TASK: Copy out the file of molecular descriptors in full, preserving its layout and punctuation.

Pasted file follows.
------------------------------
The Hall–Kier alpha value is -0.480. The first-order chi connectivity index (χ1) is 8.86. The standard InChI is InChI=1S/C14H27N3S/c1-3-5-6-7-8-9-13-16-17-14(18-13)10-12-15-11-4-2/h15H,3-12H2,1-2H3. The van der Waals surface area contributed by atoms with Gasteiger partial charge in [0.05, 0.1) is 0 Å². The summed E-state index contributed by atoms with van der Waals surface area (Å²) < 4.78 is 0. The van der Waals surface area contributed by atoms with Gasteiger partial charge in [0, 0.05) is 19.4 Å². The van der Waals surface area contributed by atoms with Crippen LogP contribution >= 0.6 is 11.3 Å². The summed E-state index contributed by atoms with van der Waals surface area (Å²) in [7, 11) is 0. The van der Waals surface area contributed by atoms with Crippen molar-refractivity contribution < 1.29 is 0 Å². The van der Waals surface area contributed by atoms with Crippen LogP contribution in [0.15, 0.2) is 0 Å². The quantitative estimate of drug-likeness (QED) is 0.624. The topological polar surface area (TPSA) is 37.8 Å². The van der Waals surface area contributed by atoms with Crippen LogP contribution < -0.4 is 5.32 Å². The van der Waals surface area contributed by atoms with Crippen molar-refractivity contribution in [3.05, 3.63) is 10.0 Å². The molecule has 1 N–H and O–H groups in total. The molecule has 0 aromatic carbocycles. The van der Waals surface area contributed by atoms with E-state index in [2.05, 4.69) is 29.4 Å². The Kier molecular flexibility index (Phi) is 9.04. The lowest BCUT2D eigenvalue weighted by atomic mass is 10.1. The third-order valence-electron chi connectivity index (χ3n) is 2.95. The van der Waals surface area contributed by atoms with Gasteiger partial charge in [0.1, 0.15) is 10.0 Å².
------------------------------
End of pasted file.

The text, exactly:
The Hall–Kier alpha value is -0.480. The first-order chi connectivity index (χ1) is 8.86. The standard InChI is InChI=1S/C14H27N3S/c1-3-5-6-7-8-9-13-16-17-14(18-13)10-12-15-11-4-2/h15H,3-12H2,1-2H3. The van der Waals surface area contributed by atoms with Gasteiger partial charge in [0.05, 0.1) is 0 Å². The summed E-state index contributed by atoms with van der Waals surface area (Å²) < 4.78 is 0. The van der Waals surface area contributed by atoms with Gasteiger partial charge in [0, 0.05) is 19.4 Å². The van der Waals surface area contributed by atoms with Crippen LogP contribution >= 0.6 is 11.3 Å². The summed E-state index contributed by atoms with van der Waals surface area (Å²) in [7, 11) is 0. The van der Waals surface area contributed by atoms with Crippen molar-refractivity contribution < 1.29 is 0 Å². The van der Waals surface area contributed by atoms with Crippen LogP contribution in [0.15, 0.2) is 0 Å². The quantitative estimate of drug-likeness (QED) is 0.624. The topological polar surface area (TPSA) is 37.8 Å². The van der Waals surface area contributed by atoms with Crippen LogP contribution < -0.4 is 5.32 Å². The van der Waals surface area contributed by atoms with Crippen molar-refractivity contribution in [3.05, 3.63) is 10.0 Å². The molecule has 1 N–H and O–H groups in total. The molecule has 0 aromatic carbocycles. The van der Waals surface area contributed by atoms with E-state index in [2.05, 4.69) is 29.4 Å². The Kier molecular flexibility index (Phi) is 9.04. The lowest BCUT2D eigenvalue weighted by atomic mass is 10.1. The third-order valence-electron chi connectivity index (χ3n) is 2.95. The van der Waals surface area contributed by atoms with Gasteiger partial charge in [0.1, 0.15) is 10.0 Å².